Mazowiecki to challenge Walesa in Polish election

October 05, 1990|By Kay Withers | Kay Withers,Special to The Sun

WARSAW, Poland -- Premier Tadeusz Mazowiecki announced yesterday that he would run against Solidarity leader Lech Walesa for the presidency of the Polish republic.

"After much thought and after weighing all considerations, I have decided to allow my candidacy to be put forward," he said.

His decision pits the 63-year-old Solidarity adviser-turned-premier against Solidarity leader Lech Walesa, and possibly a third candidate, in the Nov. 25 election.

Former Communist leader Gen. Wojciech Jaruzelski was elected president last year in a compromise between the Solidarity labor union and the then-ruling Communist Party. His presidency was meant to reassure Moscow of Poland's stability within the Warsaw Pact. But with the fall of Communist governments throughout the Soviet bloc, he became an anachronism. In what was in effect an abdication, he asked Parliament last month to abbreviate his six-year term of office and call free popular elections for his successor.

Mr. Mazowiecki's decision comes after weeks of speculation as to whether the slow-spoken, stubborn Roman Catholic prime minister would oppose the charismatic union leader who a year ago designated him as the head of Poland's first post-Communist government.

Mr. Mazowiecki, speaking at the beginning of the evening television newscast, said that his decision had been "personally difficult" for him.

Relations have been strained for some time between the populist Mr. Walesa, now the voice of public discontent with the government's austerity policies, and the beleaguered prime minister, phlegmatically resistant to demands both for purges of former leaders and for faster moves toward free-market policies.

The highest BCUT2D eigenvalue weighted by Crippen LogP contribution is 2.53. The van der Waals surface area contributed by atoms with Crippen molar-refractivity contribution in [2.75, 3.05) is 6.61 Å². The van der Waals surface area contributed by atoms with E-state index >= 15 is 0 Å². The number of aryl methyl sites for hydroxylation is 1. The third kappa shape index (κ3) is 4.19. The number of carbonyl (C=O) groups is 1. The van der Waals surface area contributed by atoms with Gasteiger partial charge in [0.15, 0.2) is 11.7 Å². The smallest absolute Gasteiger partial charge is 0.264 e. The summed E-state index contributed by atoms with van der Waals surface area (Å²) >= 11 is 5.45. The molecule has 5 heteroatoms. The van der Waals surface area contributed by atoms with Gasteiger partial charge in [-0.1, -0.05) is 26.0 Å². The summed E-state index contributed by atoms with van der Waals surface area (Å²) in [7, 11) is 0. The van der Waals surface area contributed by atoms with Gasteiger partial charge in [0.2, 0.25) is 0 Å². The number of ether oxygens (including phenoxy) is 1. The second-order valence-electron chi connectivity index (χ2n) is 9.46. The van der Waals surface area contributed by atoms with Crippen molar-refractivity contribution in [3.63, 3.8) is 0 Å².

Mr. Mazowiecki alluded to criticism in his declaratory statement last night. He was running, he said, because he was "convinced that we need to do things better, faster, but we need to continue on this road and on no other road."

The prime minister, a lawyer and journalist by trade, has the backing of Solidarity intellectuals, mainly grouped in the Citizens' Movement for Democratic Action, known by its Polish acronym, ROAD. Much of the urban intelligentsia, admittedly a small group, supports him, partly out of fear that Mr. Walesa, if elected, could become yet another authoritarian ruler.

Mr. Walesa has the support of the Solidarity leadership, although it is not unanimous, and of much of Solidarity's disgruntled rank-and-file. The union's national executive commission voted 67-10 Wednesday to endorse his candidacy, counting on wide support from the less educated in both industrial and rural areas.

Opinion polls have given Mr. Mazowiecki a slight edge. But most observers expect Mr. Walesa's populist approach to win.

"People are worried that he might win," a diplomat commented. "But I am rather more worried that he might not. What happens to a Walesa without any official role? He becomes a spoiler."

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